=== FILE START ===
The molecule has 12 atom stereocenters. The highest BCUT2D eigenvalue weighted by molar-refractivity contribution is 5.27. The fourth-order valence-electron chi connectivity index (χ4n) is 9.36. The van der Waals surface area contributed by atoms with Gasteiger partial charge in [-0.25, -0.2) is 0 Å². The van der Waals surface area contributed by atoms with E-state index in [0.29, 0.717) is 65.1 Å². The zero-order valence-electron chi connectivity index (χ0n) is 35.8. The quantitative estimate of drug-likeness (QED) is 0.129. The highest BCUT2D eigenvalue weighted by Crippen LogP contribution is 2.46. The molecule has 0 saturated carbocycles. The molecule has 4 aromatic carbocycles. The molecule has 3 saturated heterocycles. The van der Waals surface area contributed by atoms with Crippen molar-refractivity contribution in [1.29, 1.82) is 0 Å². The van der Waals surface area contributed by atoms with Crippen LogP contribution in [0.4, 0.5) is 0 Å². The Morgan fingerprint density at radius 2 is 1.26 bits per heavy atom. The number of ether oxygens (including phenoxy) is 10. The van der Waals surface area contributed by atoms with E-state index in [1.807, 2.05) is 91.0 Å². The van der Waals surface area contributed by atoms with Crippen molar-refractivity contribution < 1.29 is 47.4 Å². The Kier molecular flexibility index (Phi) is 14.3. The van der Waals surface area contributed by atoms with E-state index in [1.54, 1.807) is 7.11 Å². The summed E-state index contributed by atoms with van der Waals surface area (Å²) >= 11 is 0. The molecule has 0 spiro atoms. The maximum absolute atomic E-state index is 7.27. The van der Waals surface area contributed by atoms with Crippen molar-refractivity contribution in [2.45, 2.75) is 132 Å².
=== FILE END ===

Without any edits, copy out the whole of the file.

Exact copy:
The molecule has 12 atom stereocenters. The highest BCUT2D eigenvalue weighted by molar-refractivity contribution is 5.27. The fourth-order valence-electron chi connectivity index (χ4n) is 9.36. The van der Waals surface area contributed by atoms with Gasteiger partial charge in [-0.25, -0.2) is 0 Å². The van der Waals surface area contributed by atoms with E-state index in [0.29, 0.717) is 65.1 Å². The zero-order valence-electron chi connectivity index (χ0n) is 35.8. The quantitative estimate of drug-likeness (QED) is 0.129. The highest BCUT2D eigenvalue weighted by Crippen LogP contribution is 2.46. The molecule has 0 saturated carbocycles. The molecule has 4 aromatic carbocycles. The molecule has 3 saturated heterocycles. The van der Waals surface area contributed by atoms with Crippen molar-refractivity contribution in [1.29, 1.82) is 0 Å². The van der Waals surface area contributed by atoms with Crippen LogP contribution in [0.4, 0.5) is 0 Å². The Morgan fingerprint density at radius 2 is 1.26 bits per heavy atom. The number of ether oxygens (including phenoxy) is 10. The van der Waals surface area contributed by atoms with E-state index in [1.807, 2.05) is 91.0 Å². The van der Waals surface area contributed by atoms with Crippen molar-refractivity contribution < 1.29 is 47.4 Å². The Kier molecular flexibility index (Phi) is 14.3. The van der Waals surface area contributed by atoms with E-state index in [1.54, 1.807) is 7.11 Å². The summed E-state index contributed by atoms with van der Waals surface area (Å²) >= 11 is 0. The molecule has 0 spiro atoms. The maximum absolute atomic E-state index is 7.27. The van der Waals surface area contributed by atoms with Crippen molar-refractivity contribution in [2.45, 2.75) is 132 Å².